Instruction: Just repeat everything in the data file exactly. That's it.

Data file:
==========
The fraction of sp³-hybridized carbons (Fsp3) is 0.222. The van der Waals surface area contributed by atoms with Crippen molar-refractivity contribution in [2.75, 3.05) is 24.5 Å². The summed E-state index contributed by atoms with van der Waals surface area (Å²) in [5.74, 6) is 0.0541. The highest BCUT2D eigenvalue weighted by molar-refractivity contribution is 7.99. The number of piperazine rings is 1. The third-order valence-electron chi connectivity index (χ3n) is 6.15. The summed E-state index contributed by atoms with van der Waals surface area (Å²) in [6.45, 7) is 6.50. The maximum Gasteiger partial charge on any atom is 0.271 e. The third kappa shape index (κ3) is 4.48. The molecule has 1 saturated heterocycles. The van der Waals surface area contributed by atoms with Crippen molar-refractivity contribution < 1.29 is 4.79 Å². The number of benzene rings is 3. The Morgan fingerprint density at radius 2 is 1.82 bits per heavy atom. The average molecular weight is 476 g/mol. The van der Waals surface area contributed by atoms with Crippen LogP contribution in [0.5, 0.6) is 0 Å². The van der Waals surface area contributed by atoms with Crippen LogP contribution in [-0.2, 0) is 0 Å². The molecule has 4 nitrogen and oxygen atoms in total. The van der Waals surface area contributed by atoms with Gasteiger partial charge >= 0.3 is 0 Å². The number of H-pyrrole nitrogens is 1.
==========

The fraction of sp³-hybridized carbons (Fsp3) is 0.222. The van der Waals surface area contributed by atoms with Crippen molar-refractivity contribution in [2.75, 3.05) is 24.5 Å². The summed E-state index contributed by atoms with van der Waals surface area (Å²) in [5.74, 6) is 0.0541. The highest BCUT2D eigenvalue weighted by molar-refractivity contribution is 7.99. The number of piperazine rings is 1. The third-order valence-electron chi connectivity index (χ3n) is 6.15. The summed E-state index contributed by atoms with van der Waals surface area (Å²) in [6.45, 7) is 6.50. The maximum Gasteiger partial charge on any atom is 0.271 e. The third kappa shape index (κ3) is 4.48. The molecule has 1 saturated heterocycles. The van der Waals surface area contributed by atoms with Crippen molar-refractivity contribution < 1.29 is 4.79 Å². The number of benzene rings is 3. The Morgan fingerprint density at radius 2 is 1.82 bits per heavy atom. The average molecular weight is 476 g/mol. The van der Waals surface area contributed by atoms with Crippen LogP contribution in [0.5, 0.6) is 0 Å². The van der Waals surface area contributed by atoms with Crippen LogP contribution in [-0.2, 0) is 0 Å². The molecule has 4 nitrogen and oxygen atoms in total. The van der Waals surface area contributed by atoms with Gasteiger partial charge >= 0.3 is 0 Å². The number of H-pyrrole nitrogens is 1.